The clans or families to the north of the border became Scottish after about the year 1000 A.D., and to the south they became English. Nevertheless, despite the border, many would still be united clans, but strangely loyal to the defense of their respective countries.
Clan feuds became so intense that in 1246 A.D., six chiefs from the Scottish side and six from the English side met at Carlisle and created a set of laws for all the border territory. These were unlike any prevailing laws in England or Scotland, or, for that matter, anywhere else in the world. For refusal of assistance when called, a person could be hanged on the instant without a trial. While clans were on this “hot trod” to recover stolen property (from which we get the modern expression “hot to trot”), they were protected from almost all eventualities.
In 1603, the crowns of Scotland and England unified under James VI of Scotland who found it expedient to disperse the “unruly border clans.” The Border Clans were dispersed to England, northern Scotland, and to Ireland. Some were banished directly to the American colonies.
In Ireland, they were granted lands previously held by the Catholic Irish. They signed an “Undertaking” to remain Protestant and faithful to the Crown. They settled in county Cork in Ireland and in county Waterford.
The New World beckoned, and the many Scottish, Welsh, and English settlers then in Ireland, known as Ulster Scots (later in America, they were called Scots-Irish), had become disenchanted from religious and political persecution, poor crop harvests, generally poor living conditions, and lack of prospects.
As described above, these folks had, a few centuries earlier, migrated to the north of Ireland—some by force, some by choice—in what was called The Great Plantation—a sweeping program by the English crown to settle Northern Ireland with a more controllable, non-Irish people and also to rid the English-Scottish border country of a rowdy and troublesome bunch. But, they soon began to face similar or worse problems in Ireland, and the prospect of a fresh start in a new and bountiful land across the ocean became a common goal for many.
Beginning in the early 1600s they came. They sailed aboard the armada of sailing ships known as the “White Sails” which plied the stormy Atlantic. Some called them, less romantically, the “coffin ships.” Amongst the first pioneers who could be considered kinsmen of the family name Baker, of that same clan or family, were Dr. Baker who settled in Victoria, B.C. in 1862; Elizabeth Baker, who settled in Nova Scotia in 1750; Arnold, Benjamin, Charles, Christian, Edward, Elizabeth, Francis, Frederick, George, Henry, James, John, Michael, Phillip, Patrick, Richard, and William, all arrived in Philadelphia between 1840 and 1860. In Newfoundland, John settled in Fermeuse in 1675; Benjamin in Ferryland in 1681; Edward in Conception Bay in 1706; George in St. John’s in 1756; John as a fisherman in Trinity in 1758; Edward in Port de Grave in 1765; John as a proprietor of fishing rooms in Scilly Cove in 1800; William as a planter in Bird Island Cove in 1823; Edward as a fisherman in Brunette in 1851; John in Burin in 1861, and many more. There are many place-names of the Baker name in Newfoundland: Baker Brook, Baker Cove, Baker Point, Baker Loaf Island, and many more.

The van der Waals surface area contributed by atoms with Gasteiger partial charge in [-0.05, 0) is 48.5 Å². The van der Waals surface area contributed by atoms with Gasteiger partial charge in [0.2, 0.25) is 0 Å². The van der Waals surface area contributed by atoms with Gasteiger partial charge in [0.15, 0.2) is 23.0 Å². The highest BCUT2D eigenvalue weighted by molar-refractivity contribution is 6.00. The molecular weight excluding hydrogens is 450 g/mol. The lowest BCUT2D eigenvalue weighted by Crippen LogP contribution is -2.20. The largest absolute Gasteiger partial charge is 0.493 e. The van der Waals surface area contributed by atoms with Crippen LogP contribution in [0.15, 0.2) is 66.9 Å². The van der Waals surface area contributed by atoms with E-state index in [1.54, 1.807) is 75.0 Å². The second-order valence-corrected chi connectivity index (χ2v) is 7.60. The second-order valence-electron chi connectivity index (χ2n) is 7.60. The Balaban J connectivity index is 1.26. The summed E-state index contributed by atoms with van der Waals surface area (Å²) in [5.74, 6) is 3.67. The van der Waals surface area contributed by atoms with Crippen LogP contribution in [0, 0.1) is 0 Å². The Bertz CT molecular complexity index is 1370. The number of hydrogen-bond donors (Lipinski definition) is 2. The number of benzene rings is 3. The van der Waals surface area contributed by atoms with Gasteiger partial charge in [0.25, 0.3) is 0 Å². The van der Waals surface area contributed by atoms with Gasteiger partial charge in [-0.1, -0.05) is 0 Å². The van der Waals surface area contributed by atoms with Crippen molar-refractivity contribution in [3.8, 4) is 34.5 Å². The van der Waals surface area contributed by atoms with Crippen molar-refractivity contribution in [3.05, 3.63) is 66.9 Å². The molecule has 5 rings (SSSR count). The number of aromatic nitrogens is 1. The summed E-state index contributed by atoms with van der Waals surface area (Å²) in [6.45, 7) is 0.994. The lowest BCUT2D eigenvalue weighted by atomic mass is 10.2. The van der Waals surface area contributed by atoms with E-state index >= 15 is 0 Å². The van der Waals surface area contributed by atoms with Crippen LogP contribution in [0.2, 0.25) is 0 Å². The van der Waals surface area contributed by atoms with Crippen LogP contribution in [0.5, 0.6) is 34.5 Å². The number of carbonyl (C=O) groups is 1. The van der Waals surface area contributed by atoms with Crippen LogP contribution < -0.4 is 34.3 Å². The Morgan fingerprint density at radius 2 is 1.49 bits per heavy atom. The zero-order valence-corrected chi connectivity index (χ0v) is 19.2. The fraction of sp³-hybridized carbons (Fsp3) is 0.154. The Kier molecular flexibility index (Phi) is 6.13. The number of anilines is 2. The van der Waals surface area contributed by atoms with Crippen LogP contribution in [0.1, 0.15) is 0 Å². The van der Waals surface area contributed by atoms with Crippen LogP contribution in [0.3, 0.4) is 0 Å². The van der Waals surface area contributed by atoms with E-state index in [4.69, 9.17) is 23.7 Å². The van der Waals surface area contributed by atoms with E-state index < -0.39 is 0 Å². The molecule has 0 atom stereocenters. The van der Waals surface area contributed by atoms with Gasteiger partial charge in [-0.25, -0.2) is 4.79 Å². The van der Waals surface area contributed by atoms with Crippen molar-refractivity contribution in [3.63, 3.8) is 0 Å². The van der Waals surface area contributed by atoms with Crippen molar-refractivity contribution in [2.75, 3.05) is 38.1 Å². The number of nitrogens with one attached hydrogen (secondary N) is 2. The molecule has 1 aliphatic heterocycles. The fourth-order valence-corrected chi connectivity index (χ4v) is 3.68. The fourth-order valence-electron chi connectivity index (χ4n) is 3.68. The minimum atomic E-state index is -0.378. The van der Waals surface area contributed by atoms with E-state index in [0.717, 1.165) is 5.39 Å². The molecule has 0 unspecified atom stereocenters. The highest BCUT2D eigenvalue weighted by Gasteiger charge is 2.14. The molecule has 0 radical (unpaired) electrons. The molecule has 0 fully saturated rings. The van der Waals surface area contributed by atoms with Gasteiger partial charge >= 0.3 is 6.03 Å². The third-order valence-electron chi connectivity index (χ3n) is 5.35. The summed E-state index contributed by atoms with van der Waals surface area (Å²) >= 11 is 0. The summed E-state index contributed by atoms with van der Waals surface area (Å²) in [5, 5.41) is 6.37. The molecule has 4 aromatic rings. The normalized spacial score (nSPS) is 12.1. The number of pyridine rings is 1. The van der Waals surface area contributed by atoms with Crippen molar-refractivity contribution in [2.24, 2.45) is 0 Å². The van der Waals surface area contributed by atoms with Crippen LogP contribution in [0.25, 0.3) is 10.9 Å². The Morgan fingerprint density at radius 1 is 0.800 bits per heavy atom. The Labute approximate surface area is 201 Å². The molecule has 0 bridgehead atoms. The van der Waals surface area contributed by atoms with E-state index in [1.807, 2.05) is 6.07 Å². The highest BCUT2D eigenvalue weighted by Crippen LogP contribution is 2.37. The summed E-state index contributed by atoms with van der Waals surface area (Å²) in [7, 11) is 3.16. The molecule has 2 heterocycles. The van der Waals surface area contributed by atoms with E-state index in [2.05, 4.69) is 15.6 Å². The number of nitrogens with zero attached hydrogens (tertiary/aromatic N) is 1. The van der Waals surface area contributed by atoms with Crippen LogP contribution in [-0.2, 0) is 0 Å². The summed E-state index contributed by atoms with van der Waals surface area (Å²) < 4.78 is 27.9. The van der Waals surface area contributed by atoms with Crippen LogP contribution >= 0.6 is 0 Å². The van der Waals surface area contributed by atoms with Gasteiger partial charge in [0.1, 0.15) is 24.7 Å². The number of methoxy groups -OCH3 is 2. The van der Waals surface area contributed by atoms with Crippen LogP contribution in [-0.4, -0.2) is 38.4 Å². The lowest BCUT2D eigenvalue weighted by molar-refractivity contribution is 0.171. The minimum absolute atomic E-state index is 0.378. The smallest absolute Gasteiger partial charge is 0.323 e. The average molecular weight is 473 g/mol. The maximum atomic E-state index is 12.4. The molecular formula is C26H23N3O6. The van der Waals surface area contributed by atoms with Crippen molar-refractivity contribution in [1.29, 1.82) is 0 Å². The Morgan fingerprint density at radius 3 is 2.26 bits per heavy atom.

These pioneers became the nucleus of the first settlements from Maine to the Cumberland Gap. They provided much of the stock which produced the early presidents and governors of the United States. In Canada they settled Nova Scotia, St. Lawrence, and Ottawa Valley.
The family name Baker, provided many prominent contemporaries:
• Sir Benjamin Baker, K.C.B. K.C.M.G. F.R.S., Consulting Engineer to the Egyptian Government for the Aswam Dam, Joint engineer of the Forth Bridge, and engineer of the Central Tube Railway
• Sir Herbert Baker, Architect, who designed the Bank of England, and Rhodes House, Oxford
• Sir Joseph Baker; Air Chief Marshall
• Sir John Baker
• Richard Baker
• Broadcaster; Sir Roland Baker
• Rt. Rev. William Baker
• Richard Thomas Baker, Australian botanist, museum curator, and educator
• John Gilbert Baker, English botanist
• James Addison Baker III, American attorney and government official
Other well-known Bakers of old were:
• Walter le Baker, Devon, 1271, Hundred Rolls
• William le Bakere, Oxfordshire
• Alan le Baker, Sussex
• John le Baker, Somerset
• Roger le Baker, Somerset
• Jane Baker, baptised 1155?, St. Peter, Cornhill
Name Variations: Baker, Bakere, Baiker, Backer, Bakker (also Baxter, the feminine version of Baker).
One or more of the following publications has been referenced.
The General Armory; Sir Bernard Burke – 1842.
A Handbook of Mottoes; C.N. Elvin – 1860.
English Surnames; C.M. Matthews – 1966.
A Dictionary of English Surnames; P.H. Reaney – 1958.